“I, Isis, am all that has been, that is or shall be; no mortal man hath ever me unveiled.”
– Inscription at the Temple in Sais
In looking at Gods and Goddesses from all over the world, Isis (Aset, Ese) is one of the most complete figures. She didn’t start out lofty, however. Isis was rather an obscure figure without so much as a temple. Nonetheless, her followers grew and moved into far-ranging areas, including Rome. Even today, Witches and other magical practitioners look to her as a faithful patronness.
Isis in the Ancient Egyptian Culture:
Isis’ name means “throne,” so it is not surprising to see her linked with the Egyptian leadership. Art shows her as a woman with a solar disk or cow’s horns adoring her head. Historians tell us that Priests in Heliopolis devoted to the Sun God Ra played a hand in her rich myths. They said that Isis was born of the Earth God (Geb) and the Sky Goddess (Nut). She also was the sister to Osiris, who she eventually married.
Isis was a good wife and also a good role model. She took on the tasks of teaching Egyptians baking, weaving and brewing beer (an art for which they would become famous in time). In true classic form, the story of Isis and Osiris was riddled with tragedy and eventually, her beloved king ruled the undead as a mummy.
As a mother, Isis appears as a cool parent when all was right with the world and involved parent when things went wrong: This was not a lady to be scorned. She would do everything to protect her son, which is why she became known for her protective characteristics. Isis was also quite adept in magical arts and healing.
Goddess Isis Titles and Abilities
Some divine figures are pretty much one note. They oversee a certain art, protect children, etc. but really that’s their entire focus: This is not true with Isis. She is called:
- The Mother of God
- The All Goddess
- She of Countless Names
- Unconquered Isis
- The Queen of Heaven
- The Maker of Sunrise and (perhaps most stunningly)
- The Queen of all Gods
These designations may explain how Her temple at Philae became a religious center for Nubians and Egyptians, and certainly a point for travelers and merchants. By the time this temple was in full swing Isis’ power was supreme. She was greater than any other Deity, protecting Egypt and presiding over Fate.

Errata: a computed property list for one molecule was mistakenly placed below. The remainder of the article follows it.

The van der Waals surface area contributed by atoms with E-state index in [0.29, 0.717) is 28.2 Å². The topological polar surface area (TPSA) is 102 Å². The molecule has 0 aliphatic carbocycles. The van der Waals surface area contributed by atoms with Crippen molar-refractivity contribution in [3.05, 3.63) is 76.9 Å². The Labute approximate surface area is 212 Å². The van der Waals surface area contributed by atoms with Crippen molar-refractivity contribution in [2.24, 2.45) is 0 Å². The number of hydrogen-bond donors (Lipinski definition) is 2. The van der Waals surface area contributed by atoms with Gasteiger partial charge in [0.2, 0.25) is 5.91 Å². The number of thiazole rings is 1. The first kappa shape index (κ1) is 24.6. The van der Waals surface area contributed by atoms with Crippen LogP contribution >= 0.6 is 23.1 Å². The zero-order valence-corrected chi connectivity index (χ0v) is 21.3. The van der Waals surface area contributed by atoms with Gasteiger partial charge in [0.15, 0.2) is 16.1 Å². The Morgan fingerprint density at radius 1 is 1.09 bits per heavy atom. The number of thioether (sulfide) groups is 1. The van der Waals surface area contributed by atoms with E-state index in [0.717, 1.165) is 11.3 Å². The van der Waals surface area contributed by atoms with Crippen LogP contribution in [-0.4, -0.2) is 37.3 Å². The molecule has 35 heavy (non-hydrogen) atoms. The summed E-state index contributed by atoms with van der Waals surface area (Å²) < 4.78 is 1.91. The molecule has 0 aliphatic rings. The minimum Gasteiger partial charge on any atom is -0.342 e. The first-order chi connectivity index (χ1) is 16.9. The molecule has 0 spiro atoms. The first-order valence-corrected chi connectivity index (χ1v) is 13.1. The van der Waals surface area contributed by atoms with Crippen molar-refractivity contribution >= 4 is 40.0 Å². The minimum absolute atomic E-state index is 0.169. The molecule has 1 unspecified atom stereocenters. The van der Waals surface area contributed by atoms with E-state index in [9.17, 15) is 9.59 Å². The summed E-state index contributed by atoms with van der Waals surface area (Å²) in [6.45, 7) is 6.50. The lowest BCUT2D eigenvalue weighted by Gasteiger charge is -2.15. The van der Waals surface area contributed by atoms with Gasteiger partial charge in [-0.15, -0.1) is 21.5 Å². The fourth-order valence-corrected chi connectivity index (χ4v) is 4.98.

When the Greeks came on the scene, many of the attributes of Isis were those assimilated from the Greek myths. Now there were claims that Isis invented marriage, was the embodiment of the full Sacred Feminine and even protected ships at sea!
Names for the Goddess Isis
When we consider multi-faceted divine figures, Isis is like a Rubik’s cube. She became a Goddess for many women, especially those hoping to conceive. For mages, She had tremendous magical power. With this type of reputation in mind, it’s not surprising to find Egyptian writings giving different names to specific aspects of Isis. These include:
Ament: An underworld facet of Isis who guided the dead to Osiris
Ankhet: A fertility aspect not only for people but also the land
Kekhet: A Goddess of cultivation
Khut: A light-bringer who blesses each New Year
Renent: A harvest Goddess
Satis: An attribute who oversaw the Nile’s flood cycle, essential to local farming
Usert: An Earth Goddess
There are dozens more, but you get the idea. Isis touched every part of Ancient Egyptian life in some manner.
Isis: Attributes & Characteristics
For everyday folk, Isis didn’t have to have other specific names for veneration. Rather they thought of this Goddes in terms of what she could do or those matters she oversaw.
Isis restored the souls of humans and acted as a mother figure to the dead, protecting them and nourishing them. In some instances, she’s portrayed as welcoming a soul into the afterlife.
Goddess of Magic and Wisdom
Over and over Egyptian writings praise Isis’ magical powers and her cunning. Her aptitude was so great that some said she was more resourceful than a million gods put together. It should be noted, however, that her way of using magic was often quite conniving to the point where she used it to boost her son’s royal authority.